Others have suggested they may have been used to sever the tendons of enemy horses, although this would have demanded a tremendous aim.  A hunting website suggests that bodkins cause a clean puncture wound that an animal is not always immediately aware of, and that a forked head, on its spinning shaft, would cause such a terrible wound, inflicting such pain on the poor horse, that it would throw off its rider.

Barbed broadheads (5) were sharpened all along their leading-edge, secured to the shaft with a pin, and came in different sizes.  The larger of the two above was too expensive to pepper a battlefield with.  It was intended primarily for hunting.  On August 2nd 1100, William II was accidentally shot through the lung by an arrow while hunting, probably by one of these.  Small wonder that he died.

A small barbed broadhead (6) sliced through the target’s flesh and blood vessels, in a similar manner to a dagger, but the barbs wedged into the muscle, making it difficult to remove before the patient bled to death.  The shaft could be snapped off, making it less inconvenient, but the head would remain in the body.  When Henry of Monmouth was shot through the right cheek at the battle of Shrewsbury during the Glyndwr Rebellion, he remained on the battlefield with the arrowhead still lodged in his jaw.  Only once the battle was won did he have it removed, the surgeon constructing a special device specifically for the purpose.

It is a myth, however, that this was all done without anaesthetic.  It’s barely conceivable that a surgeon could have kept his patient still while inflicting that much pain on him.  Hemlock, opium, henbane and mandragora could be used to render the patient unconscious — at a price.

Surgeons — at a price!

The surgeons were always at a price.  Armies included no medical corps in the fifteenth century.  People claiming to be doctors followed the expedition with the baggage train, along with all the other camp followers: cobblers, seamstresses, saddle makers, cooks, brewers, bakers, washerwomen and whores.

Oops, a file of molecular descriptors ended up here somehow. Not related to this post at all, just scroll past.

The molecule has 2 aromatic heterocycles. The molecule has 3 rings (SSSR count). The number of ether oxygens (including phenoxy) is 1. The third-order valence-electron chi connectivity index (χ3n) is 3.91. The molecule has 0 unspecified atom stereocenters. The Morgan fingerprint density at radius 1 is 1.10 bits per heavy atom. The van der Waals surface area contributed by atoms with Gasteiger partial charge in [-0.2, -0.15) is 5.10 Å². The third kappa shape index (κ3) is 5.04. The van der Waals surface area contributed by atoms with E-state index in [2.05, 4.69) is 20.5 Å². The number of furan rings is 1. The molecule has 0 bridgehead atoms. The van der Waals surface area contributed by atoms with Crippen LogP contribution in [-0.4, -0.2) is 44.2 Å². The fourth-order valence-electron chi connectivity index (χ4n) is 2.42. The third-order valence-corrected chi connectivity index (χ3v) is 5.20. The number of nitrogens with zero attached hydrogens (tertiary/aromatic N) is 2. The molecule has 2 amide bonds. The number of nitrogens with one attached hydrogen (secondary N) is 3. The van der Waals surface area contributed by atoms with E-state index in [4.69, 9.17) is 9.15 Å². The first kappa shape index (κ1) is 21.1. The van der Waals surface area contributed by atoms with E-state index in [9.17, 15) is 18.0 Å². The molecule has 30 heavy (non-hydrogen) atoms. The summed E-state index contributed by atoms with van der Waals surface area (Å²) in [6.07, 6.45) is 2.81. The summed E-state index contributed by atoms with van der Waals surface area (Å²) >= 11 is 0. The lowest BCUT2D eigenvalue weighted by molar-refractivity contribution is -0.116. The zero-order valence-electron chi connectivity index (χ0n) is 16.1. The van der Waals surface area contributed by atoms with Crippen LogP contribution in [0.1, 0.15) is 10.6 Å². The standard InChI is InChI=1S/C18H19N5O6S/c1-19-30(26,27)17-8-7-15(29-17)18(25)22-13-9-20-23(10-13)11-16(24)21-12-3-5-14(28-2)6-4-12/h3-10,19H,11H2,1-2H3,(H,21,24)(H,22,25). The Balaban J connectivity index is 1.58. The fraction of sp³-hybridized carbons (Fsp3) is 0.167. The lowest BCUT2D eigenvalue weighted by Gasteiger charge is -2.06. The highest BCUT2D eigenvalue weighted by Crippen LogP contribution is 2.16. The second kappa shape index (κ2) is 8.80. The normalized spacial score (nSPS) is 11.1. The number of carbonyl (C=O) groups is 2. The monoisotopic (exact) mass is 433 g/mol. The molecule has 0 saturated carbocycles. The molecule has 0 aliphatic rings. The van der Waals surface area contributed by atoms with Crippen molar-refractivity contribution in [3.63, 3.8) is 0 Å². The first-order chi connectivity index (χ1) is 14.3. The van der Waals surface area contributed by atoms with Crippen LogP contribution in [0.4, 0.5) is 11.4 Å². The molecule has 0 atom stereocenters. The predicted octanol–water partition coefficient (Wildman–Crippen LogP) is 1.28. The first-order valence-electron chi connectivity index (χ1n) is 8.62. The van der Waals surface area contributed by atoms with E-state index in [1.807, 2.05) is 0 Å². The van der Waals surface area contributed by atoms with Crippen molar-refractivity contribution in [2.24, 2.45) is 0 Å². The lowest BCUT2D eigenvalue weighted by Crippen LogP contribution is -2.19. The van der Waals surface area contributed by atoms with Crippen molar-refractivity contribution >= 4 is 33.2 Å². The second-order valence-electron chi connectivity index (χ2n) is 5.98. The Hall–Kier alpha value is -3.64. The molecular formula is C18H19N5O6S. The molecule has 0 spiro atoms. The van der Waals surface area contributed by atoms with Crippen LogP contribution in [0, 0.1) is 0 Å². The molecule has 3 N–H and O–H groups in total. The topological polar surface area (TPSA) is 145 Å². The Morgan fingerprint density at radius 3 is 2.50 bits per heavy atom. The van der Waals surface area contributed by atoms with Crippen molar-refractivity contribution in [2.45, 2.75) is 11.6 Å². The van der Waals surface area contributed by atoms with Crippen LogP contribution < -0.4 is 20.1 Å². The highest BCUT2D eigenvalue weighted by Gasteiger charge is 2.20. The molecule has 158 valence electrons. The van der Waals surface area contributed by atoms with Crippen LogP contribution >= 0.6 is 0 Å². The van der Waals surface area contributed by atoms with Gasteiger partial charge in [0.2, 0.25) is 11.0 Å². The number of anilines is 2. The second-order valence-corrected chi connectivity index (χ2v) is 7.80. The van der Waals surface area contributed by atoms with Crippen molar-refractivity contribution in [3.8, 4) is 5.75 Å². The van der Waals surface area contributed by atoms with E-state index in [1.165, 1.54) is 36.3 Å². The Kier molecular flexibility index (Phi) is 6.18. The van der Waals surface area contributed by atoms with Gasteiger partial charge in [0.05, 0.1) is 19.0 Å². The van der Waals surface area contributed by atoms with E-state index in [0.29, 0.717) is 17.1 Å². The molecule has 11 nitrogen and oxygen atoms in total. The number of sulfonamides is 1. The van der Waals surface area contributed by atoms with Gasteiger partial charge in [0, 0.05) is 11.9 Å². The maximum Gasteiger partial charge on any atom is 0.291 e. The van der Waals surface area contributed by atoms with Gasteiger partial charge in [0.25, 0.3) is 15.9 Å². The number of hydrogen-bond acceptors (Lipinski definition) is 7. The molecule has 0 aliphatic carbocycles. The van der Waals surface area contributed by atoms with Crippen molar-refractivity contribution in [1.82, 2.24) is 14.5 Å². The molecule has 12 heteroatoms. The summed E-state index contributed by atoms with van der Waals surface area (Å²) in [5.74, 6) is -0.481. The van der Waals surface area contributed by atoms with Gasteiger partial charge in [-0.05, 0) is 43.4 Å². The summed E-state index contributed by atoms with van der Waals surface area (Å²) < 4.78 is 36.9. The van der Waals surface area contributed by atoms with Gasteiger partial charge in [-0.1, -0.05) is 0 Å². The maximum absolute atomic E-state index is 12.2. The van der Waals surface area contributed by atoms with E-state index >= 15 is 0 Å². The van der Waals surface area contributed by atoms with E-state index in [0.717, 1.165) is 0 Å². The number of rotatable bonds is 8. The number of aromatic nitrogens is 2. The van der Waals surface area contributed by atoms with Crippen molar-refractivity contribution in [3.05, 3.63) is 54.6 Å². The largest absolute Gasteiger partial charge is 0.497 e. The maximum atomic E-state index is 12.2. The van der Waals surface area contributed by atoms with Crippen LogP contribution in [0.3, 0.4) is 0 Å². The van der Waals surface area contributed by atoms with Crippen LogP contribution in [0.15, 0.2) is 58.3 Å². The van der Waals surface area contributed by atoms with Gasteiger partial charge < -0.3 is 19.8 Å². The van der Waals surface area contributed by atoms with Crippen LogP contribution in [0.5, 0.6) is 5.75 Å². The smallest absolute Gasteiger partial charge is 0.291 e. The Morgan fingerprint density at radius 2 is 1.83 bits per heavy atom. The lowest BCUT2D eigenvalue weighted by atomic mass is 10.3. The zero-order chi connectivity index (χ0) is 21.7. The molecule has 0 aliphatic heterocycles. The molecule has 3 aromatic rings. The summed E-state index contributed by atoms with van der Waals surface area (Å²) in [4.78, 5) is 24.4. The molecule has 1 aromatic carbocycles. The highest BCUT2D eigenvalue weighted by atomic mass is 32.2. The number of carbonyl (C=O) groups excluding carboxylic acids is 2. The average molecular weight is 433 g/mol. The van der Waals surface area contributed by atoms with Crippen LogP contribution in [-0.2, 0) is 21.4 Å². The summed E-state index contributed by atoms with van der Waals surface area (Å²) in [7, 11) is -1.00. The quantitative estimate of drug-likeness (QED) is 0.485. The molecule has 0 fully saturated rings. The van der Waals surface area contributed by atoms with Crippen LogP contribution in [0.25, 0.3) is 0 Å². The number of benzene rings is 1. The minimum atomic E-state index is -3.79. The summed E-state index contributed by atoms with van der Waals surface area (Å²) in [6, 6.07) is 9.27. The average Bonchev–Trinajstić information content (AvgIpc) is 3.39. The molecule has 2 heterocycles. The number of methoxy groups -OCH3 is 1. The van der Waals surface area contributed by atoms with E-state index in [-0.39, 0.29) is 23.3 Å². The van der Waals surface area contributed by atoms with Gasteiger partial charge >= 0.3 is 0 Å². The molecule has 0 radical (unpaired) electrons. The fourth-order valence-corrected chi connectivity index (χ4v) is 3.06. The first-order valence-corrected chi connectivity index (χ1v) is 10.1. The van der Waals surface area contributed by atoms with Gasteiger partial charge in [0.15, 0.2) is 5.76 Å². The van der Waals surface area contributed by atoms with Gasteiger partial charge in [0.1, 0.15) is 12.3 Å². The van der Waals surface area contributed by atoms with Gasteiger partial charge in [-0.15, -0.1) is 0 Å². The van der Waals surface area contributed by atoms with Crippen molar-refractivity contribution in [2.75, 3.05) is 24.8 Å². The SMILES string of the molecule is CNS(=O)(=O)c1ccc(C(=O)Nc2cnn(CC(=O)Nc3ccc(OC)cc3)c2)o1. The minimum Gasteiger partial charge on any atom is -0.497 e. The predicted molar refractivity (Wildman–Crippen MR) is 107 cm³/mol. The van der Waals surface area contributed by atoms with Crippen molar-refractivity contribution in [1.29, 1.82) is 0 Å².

The aftermath of any battle saw wanderers picking through the dead and dying: thieves, many of them, but also doctors offering healing to those who could pay.  We may assume they typically demanded a high price of those begging for their lives.  If the wounded man couldn’t afford it, certainly, another wounded man would be able to.

And after the glory — the dirty work

Archers had one further task, one that is rarely mentioned, because they themselves rarely talked about it.  After the battle, as the army pursued the fleeing enemy, it was the archers job to join the wanderers on the field.  One purpose was to retrieve the thousands of arrows sticking up from the ground.  Another was to identify the wounded.  Enemy wounded of rank could be rescued, nursed back to health, and held for ransom.  The rest would be murdered: with a dagger through the skull into the brain, or a knife across the throat.  Enemy foot soldiers were of no value.  This almost certainly accounts for a large number of the french dead at the battle of Agincourt.

The end of Glyndwr

For nearly ten years, the Glyndwr Rebellion raged, reducing Wales to cinders.  Despite evicting English rule from almost the whole of Wales, Glyndwr hadn’t the resources to secure his gains after the death of his ally, Henry Hotspur, at Shrewsbury.

Slowly, the movement crumbled, the king’s authority was reimposed, the rebellion’s leaders killed or executed.  Glyndwr’s wife and daughters were dispatched to the Tower of London, never to be heard of again.

Owain Glyndwr himself disappeared.  Legend has it that, like King Arthur, he sleeps, awaiting a time of crisis to return.

The Welsh archers, though, were surprisingly quick to join Henry V’s expedition to France just a few years later.  Their living standards destroyed along with the Welsh countryside, the prospect of plunder offered the sharpest improvement in their lifestyles they were ever likely to see.

They distinguished themselves at the Battle of Agincourt in 1415, where, as at Mynydd Hyddgen, their torrents of razor-sharp arrows devastated the French knights (which included a handful of Welsh irreconcilables).  So feared were they that a captured archer could expect to have his right index and middle fingers cut off, preventing him ever drawing a bowstring again.  As they jeered the retreating French, Henry V’s archers waved their index and middle fingers in the air, an insult that survives today.  Then they trudged in among the wounded.

Source - Flying With Dragons

bottom of page